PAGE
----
CAPE OF FEAR
Life on the mean streets, where at night ‘the gangsters start shooting like mad, like they are in a war zone’
Following a recent flare-up of gang violence in the Cape Flats, Daily Maverick spent three days in Manenberg accompanying the Metro Police and visiting families to find out about life in gangland.
‘Don’t come now, it’s too dangerous. Rather wait for the shooting to stop,” said Paul*. “They won’t speak with you now.”
Daily Maverick had requested an interview with alleged Hard Livings gang leader Zakier “Jonty” Scheepers, who was shot and wounded a few weeks ago, resulting in a spike in gang violence on the Cape Flats. Paul was trying to help set it up.
After Scheepers was shot, videos went viral on social media showing gangsters at war with each other. In one video, an Uzi submachine gun is being fired. In another, schoolchildren had to duck for cover, as reported by Tamsin Metelerkamp.
Daily Maverick recently spent three days in Manenberg with the Cape Town Metro Police to find out about life in the middle of gang violence and ongoing efforts to reduce the carnage.
“We are Metro [Police], we will not take your drug money,” shouted an unnamed officer as he and his convoy left a house in Clever Kids territory.
They had just conducted a drug search in the house which is suspected to belong to gangsters. “Voetsek, naaiers! [Go away, f****rs!]” yelled someone from the crowd as tensions ran high.
The officers were part of a team made up of various law enforcement agencies deployed to conduct anti-crime raids in Manenberg and Hanover Park.
Despite more boots on the ground, police are overwhelmed. Western Cape MEC for community safety and policing oversight Reagen Allen reported that in some police stations on the Cape Flats, detectives are burdened with 250 dockets per detective, many of which relate to murder and gender-based violence. At the Nyanga police station, detectives have up to 383 murder dockets under investigation.
Residents in the crossfire
Tasneem* has been living in Manenberg for the past 15 years. She would like to move but has nowhere to go.
“I was not happy living here. I have not experienced life like I do here. I have never seen a gun in my life prior to moving here.”
Her young daughter has been caught in the crossfire of gang violence. She was shot in the arm.
“They shot my child. I came down the stairs and saw the blood rushing out. The bullet came out of the other end, but if she was shot higher in her arm she would have lost it.”
Tasneem stopped talking as she became uncomfortable, saying the gangsters were watching and would think she was giving information to the police. “Ons can seer kry [We can get hurt],” she said.
Tasneem was gathering washing from the clothesline when she saw a huge convoy of Metro Police stop to search people on a nearby corner. She and others looked to see what was happening.
Another resident, 66-year-old Ismail*, has been living in Manenberg for the past 38 years. He said the police cannot control gang violence.
“The fighting has gone worse. They [the police] come and they go. They will be here during the daytime, but where are they at night? They disappear. When they have to change shifts, they disappear. And the gangsters start shooting like mad, like they are in a war zone.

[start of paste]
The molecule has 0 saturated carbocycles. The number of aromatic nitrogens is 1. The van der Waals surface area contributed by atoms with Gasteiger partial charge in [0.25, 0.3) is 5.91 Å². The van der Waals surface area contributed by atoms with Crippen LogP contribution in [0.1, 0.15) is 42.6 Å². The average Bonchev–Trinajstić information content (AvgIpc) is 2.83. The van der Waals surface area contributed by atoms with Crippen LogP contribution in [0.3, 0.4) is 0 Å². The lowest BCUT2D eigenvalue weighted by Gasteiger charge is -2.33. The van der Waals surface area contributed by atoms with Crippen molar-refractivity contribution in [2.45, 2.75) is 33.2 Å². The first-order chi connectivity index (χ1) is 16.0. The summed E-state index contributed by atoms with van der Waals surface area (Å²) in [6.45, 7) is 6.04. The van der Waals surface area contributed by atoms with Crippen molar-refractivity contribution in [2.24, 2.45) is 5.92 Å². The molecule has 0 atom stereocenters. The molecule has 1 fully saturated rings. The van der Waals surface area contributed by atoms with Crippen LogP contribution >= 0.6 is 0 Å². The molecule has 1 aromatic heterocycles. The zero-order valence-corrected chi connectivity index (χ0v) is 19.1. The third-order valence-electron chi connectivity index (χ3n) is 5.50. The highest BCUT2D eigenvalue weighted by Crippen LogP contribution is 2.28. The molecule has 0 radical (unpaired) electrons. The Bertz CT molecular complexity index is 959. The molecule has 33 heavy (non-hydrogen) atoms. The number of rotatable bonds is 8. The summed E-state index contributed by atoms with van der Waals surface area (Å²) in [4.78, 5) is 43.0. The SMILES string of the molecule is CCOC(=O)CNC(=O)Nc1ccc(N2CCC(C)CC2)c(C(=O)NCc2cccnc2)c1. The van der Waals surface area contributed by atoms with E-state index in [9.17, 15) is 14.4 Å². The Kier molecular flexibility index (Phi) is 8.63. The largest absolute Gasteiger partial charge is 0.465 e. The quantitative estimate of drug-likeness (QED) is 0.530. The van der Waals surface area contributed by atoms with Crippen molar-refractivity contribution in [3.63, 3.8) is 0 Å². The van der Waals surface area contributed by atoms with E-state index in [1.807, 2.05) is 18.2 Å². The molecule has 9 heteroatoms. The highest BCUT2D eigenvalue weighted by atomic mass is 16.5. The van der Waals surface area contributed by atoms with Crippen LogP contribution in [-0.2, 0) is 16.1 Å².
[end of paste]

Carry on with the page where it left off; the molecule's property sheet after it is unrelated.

“I live in fear. I have to walk and go to the shops. My biggest fear is that they can kill me at any time,” says Ismail.
Despite living in fear, he says he does not feel like a prisoner in his area.
“At the moment, when there are too many gangs fighting, then it’s terrible. You don’t know where to walk because you can get hit by a stray bullet. If it’s one or two gangs fighting, it’s fine, you can take another route. With many gangs fighting you must lock yourself indoors, you don’t know where the next bullet is flying.”
Even indoors there is still a risk of getting hit by a bullet, as Ismail can attest: “I was sitting in the lounge and the bullet came right through the window. If I was sitting two inches to the right I would have died.”
He says the biggest difference between the older generation of gangsters and today’s generation is respect.
“Those gangsters had respect for each other. If they were at war with each other they would do it in a dignified way. These days they just want to kill and kill until a number of people are dead before they make peace. Respect is the main thing.”
Holding on to hope
Ismail is hopeful that change will come to the Cape Flats.
“Part of the reason these kids turn to gangsterism is because there are no activities for children. There are no activities for them. [But] all hope is not lost. We need to work on the children. We need to get them involved in sporting activities. This is what we saw when this place was running [well]. They took others from the street and said, ‘Kom, kom, jy gaanie meer drink of drug nie [Come, come, you’re going to stop drinking or drugging].’ And that is how they stopped.”
Another resident, Rashida*, said people are quick to blame poverty but she questions how parents are raising their children.
“It’s not Manenberg, it’s how you raise your child. I am living in Manenberg with my children and they did not turn to gangsterism. You cannot blame the gangsters. At the end of the day, it is the individual that makes the decision. I don’t blame the gangsters, I blame the children. I raised my children in poverty but they did not choose that life.”
She too believes there is still hope. “All hope is not lost. We just need a helping hand from the community. We as a community should put our feet down and say, come, let’s help the youth.”
Criminologist Irvin Kinnes from the University of Cape Town said: “There has to be hope. The people on the Cape Flats have nothing else. They have to hope that this can change and I think that it becomes everybody’s problem.